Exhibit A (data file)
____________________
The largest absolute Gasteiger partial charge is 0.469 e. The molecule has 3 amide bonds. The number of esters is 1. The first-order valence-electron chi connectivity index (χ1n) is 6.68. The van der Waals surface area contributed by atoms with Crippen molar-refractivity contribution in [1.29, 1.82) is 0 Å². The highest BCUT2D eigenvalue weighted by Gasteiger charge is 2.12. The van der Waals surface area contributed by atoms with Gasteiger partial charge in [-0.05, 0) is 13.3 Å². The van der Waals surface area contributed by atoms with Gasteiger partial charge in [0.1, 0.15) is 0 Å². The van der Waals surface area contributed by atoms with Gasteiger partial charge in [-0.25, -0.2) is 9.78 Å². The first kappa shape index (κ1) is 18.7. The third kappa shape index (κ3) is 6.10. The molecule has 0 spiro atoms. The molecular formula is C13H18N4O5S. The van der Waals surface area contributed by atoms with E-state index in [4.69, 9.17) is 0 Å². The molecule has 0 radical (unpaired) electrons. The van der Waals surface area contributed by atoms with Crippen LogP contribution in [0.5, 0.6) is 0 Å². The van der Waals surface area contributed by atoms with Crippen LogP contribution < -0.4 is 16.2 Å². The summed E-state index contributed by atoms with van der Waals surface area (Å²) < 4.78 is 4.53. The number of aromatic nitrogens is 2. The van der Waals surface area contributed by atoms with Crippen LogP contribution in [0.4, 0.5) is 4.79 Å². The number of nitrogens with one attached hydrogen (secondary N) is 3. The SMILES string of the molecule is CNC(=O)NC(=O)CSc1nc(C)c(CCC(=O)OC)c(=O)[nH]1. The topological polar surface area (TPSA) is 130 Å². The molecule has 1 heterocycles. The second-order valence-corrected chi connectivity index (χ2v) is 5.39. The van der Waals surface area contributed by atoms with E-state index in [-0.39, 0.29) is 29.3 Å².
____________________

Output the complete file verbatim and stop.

The largest absolute Gasteiger partial charge is 0.469 e. The molecule has 3 amide bonds. The number of esters is 1. The first-order valence-electron chi connectivity index (χ1n) is 6.68. The van der Waals surface area contributed by atoms with Crippen molar-refractivity contribution in [1.29, 1.82) is 0 Å². The highest BCUT2D eigenvalue weighted by Gasteiger charge is 2.12. The van der Waals surface area contributed by atoms with Gasteiger partial charge in [-0.05, 0) is 13.3 Å². The van der Waals surface area contributed by atoms with Gasteiger partial charge in [0.1, 0.15) is 0 Å². The van der Waals surface area contributed by atoms with Gasteiger partial charge in [-0.25, -0.2) is 9.78 Å². The first kappa shape index (κ1) is 18.7. The third kappa shape index (κ3) is 6.10. The molecule has 0 spiro atoms. The molecular formula is C13H18N4O5S. The van der Waals surface area contributed by atoms with E-state index in [4.69, 9.17) is 0 Å². The molecule has 0 radical (unpaired) electrons. The van der Waals surface area contributed by atoms with Crippen LogP contribution in [0.5, 0.6) is 0 Å². The van der Waals surface area contributed by atoms with Crippen LogP contribution < -0.4 is 16.2 Å². The summed E-state index contributed by atoms with van der Waals surface area (Å²) < 4.78 is 4.53. The number of aromatic nitrogens is 2. The van der Waals surface area contributed by atoms with Crippen LogP contribution in [0.4, 0.5) is 4.79 Å². The number of nitrogens with one attached hydrogen (secondary N) is 3. The SMILES string of the molecule is CNC(=O)NC(=O)CSc1nc(C)c(CCC(=O)OC)c(=O)[nH]1. The topological polar surface area (TPSA) is 130 Å². The molecule has 1 heterocycles. The second-order valence-corrected chi connectivity index (χ2v) is 5.39. The van der Waals surface area contributed by atoms with E-state index in [-0.39, 0.29) is 29.3 Å².